Max Verstappen claimed pole position for the 12th time in the F1 2023 season at the Brazilian Grand Prix at Interlagos.
As in 2022, the first runs of Q3 were the only ones to count after a biblical rain storm hit Sao Paulo, with Verstappen edging out Ferrari driver Charles Leclerc and Aston Martin’s Lance Stroll, who made a welcome return to form on Friday.
Here are the main winners and losers from qualifying…
Max Verstappen/Red Bull
Max Verstappen and Red Bull paid the price here last year for not positioning themselves at the front of the queue in the pit lane, as the clouds rapidly darkened over Interlagos in the seconds before Q3.
They would not be doing that again, so there Max was this time doing everything to make sure his preparation lap was as ideal as it could be – even overtaking George Russell while exiting the pit lane – and take in the best of the conditions.
The lap was not great – almost six-tenths slower than his Q2 time, in fact – but in conditions in which every lap felt bad, Verstappen’s was less bad than everyone else’s.
It was a session to sum up what Verstappen and Red Bull together have become – never the type to make the same mistake twice.
Lance Stroll/Aston Martin
After six Q1 exits in a row, what a stunning result this was for Lance Stroll. If only he would tell his face.
Stroll’s quite lukewarm reaction to his best result of the season revealed why so many struggle to warm to him and why his commitment to – and enjoyment of life – in F1 is so often questioned by onlookers.
Was this the moment it all started to make sense again?
With Aston Martin reverting to an older aerodynamic specification here, Stroll was closely matched with Alonso throughout qualifying, ending up ahead of him on the grid for only the second time this season.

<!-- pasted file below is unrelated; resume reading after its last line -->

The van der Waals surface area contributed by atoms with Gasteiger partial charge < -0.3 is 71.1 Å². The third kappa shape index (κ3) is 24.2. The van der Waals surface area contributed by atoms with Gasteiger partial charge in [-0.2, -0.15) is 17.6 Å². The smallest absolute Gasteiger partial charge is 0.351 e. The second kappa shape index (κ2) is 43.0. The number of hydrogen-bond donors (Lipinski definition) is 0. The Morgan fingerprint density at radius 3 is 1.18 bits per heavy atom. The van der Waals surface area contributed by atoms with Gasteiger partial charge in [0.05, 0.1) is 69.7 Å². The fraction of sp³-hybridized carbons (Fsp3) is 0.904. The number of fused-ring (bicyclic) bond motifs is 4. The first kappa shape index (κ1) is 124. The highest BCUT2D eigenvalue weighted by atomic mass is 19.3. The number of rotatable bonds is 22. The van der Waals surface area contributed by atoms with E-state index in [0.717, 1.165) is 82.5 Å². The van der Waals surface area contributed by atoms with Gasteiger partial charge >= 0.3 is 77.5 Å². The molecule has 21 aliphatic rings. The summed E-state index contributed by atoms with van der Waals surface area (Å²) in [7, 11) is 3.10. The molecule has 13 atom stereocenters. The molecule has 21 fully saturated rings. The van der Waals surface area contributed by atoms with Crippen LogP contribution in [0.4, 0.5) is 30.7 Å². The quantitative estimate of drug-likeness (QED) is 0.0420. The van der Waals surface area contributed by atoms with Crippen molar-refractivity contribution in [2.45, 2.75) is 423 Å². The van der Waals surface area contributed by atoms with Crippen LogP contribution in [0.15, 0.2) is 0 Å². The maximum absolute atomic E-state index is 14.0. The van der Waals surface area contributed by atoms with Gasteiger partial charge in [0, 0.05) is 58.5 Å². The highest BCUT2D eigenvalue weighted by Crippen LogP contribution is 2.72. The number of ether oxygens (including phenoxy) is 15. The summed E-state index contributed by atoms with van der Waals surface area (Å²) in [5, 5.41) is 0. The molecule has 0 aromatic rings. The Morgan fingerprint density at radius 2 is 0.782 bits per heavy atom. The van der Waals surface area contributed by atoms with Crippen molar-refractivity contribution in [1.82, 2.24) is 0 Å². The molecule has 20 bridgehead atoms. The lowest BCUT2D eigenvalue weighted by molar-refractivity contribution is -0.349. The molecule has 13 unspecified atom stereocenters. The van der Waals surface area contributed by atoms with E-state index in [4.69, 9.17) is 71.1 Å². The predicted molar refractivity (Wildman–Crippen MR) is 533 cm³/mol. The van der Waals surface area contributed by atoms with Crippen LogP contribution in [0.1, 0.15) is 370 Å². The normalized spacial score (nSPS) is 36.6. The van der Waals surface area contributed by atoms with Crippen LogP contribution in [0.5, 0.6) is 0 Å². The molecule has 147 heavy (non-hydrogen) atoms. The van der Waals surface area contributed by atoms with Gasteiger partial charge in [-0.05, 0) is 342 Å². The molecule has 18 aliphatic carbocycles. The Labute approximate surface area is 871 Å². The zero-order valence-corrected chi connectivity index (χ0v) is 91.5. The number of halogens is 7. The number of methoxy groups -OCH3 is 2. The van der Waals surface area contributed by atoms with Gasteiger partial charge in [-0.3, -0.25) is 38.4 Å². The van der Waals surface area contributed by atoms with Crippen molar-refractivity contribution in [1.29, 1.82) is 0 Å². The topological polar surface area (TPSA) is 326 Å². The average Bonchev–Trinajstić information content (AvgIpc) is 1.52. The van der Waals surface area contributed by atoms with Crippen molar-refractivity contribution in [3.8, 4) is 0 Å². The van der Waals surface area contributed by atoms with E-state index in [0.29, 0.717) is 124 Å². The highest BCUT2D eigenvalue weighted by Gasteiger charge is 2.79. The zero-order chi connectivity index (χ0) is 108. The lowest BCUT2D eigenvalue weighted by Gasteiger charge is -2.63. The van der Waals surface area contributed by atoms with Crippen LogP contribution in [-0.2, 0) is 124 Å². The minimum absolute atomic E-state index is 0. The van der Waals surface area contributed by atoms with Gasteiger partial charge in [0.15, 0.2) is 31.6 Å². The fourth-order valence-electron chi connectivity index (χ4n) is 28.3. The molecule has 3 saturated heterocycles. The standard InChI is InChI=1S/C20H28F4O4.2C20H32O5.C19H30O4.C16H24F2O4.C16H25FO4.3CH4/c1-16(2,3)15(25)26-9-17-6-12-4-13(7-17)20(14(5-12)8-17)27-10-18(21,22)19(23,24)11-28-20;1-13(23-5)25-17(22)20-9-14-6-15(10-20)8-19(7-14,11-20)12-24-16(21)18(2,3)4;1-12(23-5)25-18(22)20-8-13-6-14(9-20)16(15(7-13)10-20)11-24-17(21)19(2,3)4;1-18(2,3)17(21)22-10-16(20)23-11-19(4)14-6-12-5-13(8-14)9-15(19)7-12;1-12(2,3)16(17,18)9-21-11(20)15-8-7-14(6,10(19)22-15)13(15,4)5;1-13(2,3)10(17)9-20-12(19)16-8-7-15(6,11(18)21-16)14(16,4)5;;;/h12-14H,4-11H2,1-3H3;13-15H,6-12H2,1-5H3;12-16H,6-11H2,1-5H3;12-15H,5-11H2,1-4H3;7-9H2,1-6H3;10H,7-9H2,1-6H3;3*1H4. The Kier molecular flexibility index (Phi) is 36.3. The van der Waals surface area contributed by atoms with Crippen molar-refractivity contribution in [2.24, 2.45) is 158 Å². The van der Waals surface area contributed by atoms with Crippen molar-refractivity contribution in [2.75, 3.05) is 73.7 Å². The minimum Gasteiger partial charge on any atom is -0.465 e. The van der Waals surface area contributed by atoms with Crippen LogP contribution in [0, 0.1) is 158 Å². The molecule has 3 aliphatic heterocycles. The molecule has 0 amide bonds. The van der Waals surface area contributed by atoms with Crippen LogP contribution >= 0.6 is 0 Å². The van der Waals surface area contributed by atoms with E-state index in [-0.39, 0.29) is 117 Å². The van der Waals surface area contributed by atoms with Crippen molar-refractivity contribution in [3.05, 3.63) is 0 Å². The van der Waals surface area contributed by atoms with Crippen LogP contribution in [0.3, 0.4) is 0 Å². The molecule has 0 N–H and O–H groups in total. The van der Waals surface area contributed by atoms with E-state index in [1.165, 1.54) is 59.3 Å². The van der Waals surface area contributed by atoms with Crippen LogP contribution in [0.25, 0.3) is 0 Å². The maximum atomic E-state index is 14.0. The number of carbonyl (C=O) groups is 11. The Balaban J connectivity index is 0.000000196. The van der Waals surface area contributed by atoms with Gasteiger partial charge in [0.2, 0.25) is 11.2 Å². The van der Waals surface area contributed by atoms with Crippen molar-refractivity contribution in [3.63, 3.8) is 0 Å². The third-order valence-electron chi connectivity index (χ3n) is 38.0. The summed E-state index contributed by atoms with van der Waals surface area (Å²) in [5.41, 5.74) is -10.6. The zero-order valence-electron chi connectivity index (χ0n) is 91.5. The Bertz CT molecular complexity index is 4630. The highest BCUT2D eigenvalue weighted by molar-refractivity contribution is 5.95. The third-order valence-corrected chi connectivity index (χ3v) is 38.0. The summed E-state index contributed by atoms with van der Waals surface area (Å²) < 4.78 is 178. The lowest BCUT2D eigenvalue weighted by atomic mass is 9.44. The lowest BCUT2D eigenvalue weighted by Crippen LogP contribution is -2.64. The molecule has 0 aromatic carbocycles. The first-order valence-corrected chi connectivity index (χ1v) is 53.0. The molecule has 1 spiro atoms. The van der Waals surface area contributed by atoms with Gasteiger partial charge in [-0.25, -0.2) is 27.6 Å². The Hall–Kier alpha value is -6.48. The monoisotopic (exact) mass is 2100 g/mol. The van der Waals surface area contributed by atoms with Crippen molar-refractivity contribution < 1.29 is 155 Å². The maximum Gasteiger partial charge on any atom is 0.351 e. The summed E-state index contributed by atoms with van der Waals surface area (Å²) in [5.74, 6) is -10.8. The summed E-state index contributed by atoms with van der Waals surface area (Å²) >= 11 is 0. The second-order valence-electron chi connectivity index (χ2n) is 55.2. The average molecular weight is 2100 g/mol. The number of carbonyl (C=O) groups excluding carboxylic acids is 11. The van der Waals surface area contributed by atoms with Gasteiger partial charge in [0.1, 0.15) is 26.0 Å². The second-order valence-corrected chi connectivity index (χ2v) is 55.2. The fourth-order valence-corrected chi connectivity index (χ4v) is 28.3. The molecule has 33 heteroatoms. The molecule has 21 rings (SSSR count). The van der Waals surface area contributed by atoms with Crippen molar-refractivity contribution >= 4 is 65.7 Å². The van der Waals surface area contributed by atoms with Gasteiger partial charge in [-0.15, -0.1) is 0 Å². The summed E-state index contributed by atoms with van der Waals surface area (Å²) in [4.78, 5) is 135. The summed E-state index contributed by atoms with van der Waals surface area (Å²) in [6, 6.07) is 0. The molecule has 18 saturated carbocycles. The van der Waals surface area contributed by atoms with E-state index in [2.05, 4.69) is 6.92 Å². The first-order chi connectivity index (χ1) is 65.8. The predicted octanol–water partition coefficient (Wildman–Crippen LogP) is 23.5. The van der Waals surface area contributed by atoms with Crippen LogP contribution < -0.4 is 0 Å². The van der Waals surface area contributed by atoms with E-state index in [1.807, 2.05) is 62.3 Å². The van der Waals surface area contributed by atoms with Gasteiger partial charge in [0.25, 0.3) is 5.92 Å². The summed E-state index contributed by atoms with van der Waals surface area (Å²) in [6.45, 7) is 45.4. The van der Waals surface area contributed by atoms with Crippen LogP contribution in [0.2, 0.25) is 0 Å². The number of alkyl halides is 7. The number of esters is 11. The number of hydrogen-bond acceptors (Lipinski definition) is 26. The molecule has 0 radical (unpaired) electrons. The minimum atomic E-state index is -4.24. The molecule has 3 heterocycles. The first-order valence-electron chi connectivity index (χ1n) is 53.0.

It was one of those occasional reminders that, if you drill down deep enough, there is some serious talent in there.
From being outqualified by Daniel Ricciardo to crashing out at the first corner, Mexico was the lowest point of Sergio Perez’s season.
Yet as he searched desperately for positives, he could cling to the fact that his underlying pace at his home race – within two-tenths of Verstappen on the grid – was very encouraging.
That theme continued here, Perez within two-tenths of Verstappen in Q1 and Q2. Then came Q3, positioned last in the queue for his only lap and having to ease off for the yellow flags caused by Oscar Piastri’s off-track excursion.
The result, after his most encouraging performance for some time? Ninth.
When your luck is out…
As the tortuous wait for a first F1 win goes on, watching yet another chance slip through the net will not do much for Lando Norris’s mood.
Like so often recently he had been lively in the upgraded McLaren, the pace coming easy to him as he topped the Q2 times.
Where did it all go wrong on this occasion? In McLaren’s misjudgement of the Q3 conditions, sending the drivers a little later than ideal.
As Piastri went off at Juncao, Norris was robbed of the confidence in the car he had before – finishing with a lap 1.9s slower than his own Q2 time and 1.2s off Verstappen’s lap for pole.
Another huge opportunity lost, another punch to the guts.
Daniel Ricciardo was daring to dream of beating Williams to seventh in the Constructors’ standings after Mexico, when the refinements to the Austin upgrade appeared to finally, at long last, unlock the AlphaTauri’s potential.
With a gap of 12 points still to bridge, the task has become tougher with both drivers out in Q1 at a circuit where Ricciardo had expected the car to be quick.
Ricciardo was convinced there was more in it, but was undone by a mistake in to the Senna S on his final lap, while Yuki Tsunoda was left to shout over the radio about traffic, his usual hobby horse.
The positive news at least? They will have a chance to prove how fast the car really can go in Saturday’s sprint shootout.